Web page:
If you are a child of God, the three letters in our title can be the acronym to your position in Christ. They stand for Called, Sanctified, and Preserved. When asked how they are doing, many Christians employ this well-worn response: “Blessed, and highly favored.” I guess, in this case, one could shorten the reply by saying the acronym, BHF, instead. On the other hand, whenever we use either of these phrases or just their acronyms, there may always be the chance that some will see us as a “goody two shoes.” To avoid that from happening, we may ask the Lord to help us use a better sounding reply. Nevertheless, the truth is that all God’s children can consider themselves blessed and highly favored, as well as “called, sanctified, and preserved."
Called: I suppose you remember the letter you got one day which informed you that you had been “called” to serve on a jury. Immediately you knew you were obligated to report for duty. Nothing in that letter implied that the decision to comply was totally up to you or that it was merely a “request”, and although that was a serious calling, it does not compare to our Christian calling. That is one reason Paul urged the Ephesians: “I, therefore, the prisoner of the Lord, beseech you to walk worthy of the calling with which you were called.” (Eph. 4:1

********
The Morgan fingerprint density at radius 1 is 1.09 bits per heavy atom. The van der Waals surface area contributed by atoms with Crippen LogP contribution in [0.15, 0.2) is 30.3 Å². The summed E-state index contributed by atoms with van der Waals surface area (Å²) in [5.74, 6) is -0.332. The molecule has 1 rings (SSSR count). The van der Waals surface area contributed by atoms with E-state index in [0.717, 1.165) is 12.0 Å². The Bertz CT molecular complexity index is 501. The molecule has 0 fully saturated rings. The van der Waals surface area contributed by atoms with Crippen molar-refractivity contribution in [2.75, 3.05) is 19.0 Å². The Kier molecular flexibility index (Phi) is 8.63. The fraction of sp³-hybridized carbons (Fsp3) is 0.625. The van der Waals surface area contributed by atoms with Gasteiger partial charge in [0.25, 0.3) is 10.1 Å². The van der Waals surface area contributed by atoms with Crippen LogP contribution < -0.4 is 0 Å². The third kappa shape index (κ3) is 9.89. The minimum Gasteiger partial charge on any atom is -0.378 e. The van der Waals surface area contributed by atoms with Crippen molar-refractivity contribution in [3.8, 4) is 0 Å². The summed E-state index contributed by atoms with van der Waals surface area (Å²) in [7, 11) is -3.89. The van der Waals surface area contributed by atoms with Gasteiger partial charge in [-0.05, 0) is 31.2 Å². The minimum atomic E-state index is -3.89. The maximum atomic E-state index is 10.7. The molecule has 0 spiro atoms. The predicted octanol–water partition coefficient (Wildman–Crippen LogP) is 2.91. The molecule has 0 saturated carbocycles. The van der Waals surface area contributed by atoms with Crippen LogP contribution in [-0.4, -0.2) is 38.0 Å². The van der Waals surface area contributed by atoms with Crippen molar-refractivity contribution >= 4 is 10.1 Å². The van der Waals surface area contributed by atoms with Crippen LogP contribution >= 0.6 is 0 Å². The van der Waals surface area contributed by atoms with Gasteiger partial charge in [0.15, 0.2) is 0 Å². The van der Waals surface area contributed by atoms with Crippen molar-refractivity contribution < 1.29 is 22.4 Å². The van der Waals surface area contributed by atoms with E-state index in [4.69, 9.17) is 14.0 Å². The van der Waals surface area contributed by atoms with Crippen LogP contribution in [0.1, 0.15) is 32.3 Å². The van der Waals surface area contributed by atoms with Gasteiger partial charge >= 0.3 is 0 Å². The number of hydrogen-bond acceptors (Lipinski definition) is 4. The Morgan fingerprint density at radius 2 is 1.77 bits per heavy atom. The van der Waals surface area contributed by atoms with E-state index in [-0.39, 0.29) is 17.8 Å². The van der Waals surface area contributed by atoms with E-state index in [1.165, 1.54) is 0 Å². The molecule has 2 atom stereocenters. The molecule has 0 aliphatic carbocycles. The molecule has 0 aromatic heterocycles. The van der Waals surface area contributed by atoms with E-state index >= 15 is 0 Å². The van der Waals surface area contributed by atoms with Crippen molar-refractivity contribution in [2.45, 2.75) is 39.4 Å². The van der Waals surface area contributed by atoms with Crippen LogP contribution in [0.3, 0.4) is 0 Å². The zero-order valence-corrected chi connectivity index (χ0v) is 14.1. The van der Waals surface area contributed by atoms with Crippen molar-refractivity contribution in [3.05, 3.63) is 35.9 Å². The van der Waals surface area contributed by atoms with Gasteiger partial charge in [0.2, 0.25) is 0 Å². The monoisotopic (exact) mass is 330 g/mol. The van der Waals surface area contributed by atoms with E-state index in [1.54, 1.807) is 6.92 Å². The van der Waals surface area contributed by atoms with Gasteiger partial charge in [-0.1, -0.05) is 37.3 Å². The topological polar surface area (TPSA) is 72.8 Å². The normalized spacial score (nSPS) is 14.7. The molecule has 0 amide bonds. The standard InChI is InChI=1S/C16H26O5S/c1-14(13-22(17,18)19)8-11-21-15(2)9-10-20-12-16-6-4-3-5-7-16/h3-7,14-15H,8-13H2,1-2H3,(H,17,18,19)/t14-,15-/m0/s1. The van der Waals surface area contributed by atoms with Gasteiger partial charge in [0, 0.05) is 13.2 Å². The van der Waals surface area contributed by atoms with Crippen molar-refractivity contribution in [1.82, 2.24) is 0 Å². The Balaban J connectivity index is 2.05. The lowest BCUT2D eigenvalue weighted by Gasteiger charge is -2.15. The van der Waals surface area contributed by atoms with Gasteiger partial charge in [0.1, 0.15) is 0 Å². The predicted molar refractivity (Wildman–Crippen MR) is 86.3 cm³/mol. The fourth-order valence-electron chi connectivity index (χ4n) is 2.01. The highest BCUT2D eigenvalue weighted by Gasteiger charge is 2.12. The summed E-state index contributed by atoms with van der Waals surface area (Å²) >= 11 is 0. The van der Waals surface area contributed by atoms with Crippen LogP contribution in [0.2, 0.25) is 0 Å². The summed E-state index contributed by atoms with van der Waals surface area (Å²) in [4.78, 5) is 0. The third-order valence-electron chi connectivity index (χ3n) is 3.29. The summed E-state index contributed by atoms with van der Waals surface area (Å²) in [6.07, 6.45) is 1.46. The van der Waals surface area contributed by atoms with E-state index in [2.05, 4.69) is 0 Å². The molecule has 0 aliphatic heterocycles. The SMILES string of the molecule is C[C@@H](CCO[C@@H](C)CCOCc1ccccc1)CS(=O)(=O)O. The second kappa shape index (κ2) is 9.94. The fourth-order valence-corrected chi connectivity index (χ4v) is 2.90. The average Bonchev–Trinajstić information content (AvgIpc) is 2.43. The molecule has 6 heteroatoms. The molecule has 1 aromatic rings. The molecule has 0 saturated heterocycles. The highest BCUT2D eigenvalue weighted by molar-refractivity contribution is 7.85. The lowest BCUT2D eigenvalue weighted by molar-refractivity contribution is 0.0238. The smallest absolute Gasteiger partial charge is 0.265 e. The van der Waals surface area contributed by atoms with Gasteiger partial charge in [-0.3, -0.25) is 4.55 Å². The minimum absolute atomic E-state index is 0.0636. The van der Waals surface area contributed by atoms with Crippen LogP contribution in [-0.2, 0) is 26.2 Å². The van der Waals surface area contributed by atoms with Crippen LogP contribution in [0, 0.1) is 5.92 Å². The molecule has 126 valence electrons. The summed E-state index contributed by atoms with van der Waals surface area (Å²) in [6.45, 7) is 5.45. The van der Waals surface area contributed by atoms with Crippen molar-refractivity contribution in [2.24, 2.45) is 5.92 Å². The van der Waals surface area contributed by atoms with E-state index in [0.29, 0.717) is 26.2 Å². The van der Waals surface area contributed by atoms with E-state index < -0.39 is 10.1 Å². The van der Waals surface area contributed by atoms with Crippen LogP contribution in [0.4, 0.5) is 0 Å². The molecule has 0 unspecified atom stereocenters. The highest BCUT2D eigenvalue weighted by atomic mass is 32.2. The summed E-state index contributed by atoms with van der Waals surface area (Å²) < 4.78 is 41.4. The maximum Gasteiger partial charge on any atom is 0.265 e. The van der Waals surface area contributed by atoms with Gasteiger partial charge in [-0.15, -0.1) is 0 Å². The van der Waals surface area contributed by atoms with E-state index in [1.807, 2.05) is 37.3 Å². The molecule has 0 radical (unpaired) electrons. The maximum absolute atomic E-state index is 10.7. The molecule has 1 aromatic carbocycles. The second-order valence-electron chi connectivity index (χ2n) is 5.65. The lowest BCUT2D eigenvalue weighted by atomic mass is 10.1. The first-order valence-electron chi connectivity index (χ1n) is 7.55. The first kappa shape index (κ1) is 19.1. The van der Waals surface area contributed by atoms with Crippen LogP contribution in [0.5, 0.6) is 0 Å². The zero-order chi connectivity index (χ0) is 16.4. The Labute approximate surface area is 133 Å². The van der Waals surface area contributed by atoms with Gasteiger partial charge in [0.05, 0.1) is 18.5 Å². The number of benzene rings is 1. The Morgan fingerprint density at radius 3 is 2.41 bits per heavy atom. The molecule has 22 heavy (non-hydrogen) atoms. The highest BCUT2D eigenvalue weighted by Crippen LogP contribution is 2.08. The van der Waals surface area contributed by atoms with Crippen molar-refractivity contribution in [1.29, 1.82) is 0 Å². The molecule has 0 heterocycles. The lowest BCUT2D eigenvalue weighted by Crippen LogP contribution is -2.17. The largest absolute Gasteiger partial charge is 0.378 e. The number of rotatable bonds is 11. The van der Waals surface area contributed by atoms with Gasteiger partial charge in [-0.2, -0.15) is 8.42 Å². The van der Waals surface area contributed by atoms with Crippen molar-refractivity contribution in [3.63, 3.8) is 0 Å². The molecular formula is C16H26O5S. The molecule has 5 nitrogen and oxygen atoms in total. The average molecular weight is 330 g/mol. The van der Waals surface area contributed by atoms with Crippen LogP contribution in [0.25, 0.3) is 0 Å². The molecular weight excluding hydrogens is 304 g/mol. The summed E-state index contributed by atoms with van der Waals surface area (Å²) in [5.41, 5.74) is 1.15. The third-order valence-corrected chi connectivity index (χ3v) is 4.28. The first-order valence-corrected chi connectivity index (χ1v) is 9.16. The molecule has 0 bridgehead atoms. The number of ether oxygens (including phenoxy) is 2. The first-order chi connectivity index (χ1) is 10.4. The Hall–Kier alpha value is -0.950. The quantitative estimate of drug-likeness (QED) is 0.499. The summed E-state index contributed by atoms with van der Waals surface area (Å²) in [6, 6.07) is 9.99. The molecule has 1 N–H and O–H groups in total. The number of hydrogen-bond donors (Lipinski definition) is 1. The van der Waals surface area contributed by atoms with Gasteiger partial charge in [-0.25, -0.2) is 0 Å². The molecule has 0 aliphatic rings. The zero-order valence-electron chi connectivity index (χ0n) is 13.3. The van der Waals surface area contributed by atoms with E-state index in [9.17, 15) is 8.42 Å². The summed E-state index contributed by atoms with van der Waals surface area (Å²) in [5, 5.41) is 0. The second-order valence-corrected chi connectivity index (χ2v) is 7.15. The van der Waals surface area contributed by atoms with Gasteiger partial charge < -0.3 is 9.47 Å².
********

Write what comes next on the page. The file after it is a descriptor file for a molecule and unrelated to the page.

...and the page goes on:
Sanctified: Because they don’t understand it’s full meaning, this is one word that spooks many Christians. In fact, upon hearing you say that you are “sanctified” many, again, will think you are a “holier than though” kind of person. No, “sanctified” merely means we have been “set apart by” God for a purpose. It does not mean we are better than anyone else. Paul began his first letter to the Corinthians with these words: “To the church of God which is at Corinth, to those who are sanctified in Christ Jesus, called to be saints, with all who in every place call on the name of Jesus Christ our Lord, both theirs and ours.” (1 Cor. 1:2)
Preserved: In his first letter to the church, Peter blessed God for the great benefits He bestowed upon His children, saying that they are the ones “who are kept (preserved) by the power of God through faith for salvation ready to be revealed in the last time.” (1 Peter 1:5) Whenever I hear someone say or claim they are faithfully “holding on” to God’s hand, I feel slightly uncomfortable because what matters most is that He is “holding on” to us. And because He is, we should always feel secure.
God’s promise for today: (John 10:28) “And I give unto them eternal life; and they shall never perish, neither shall any man pluck them out of my hand.”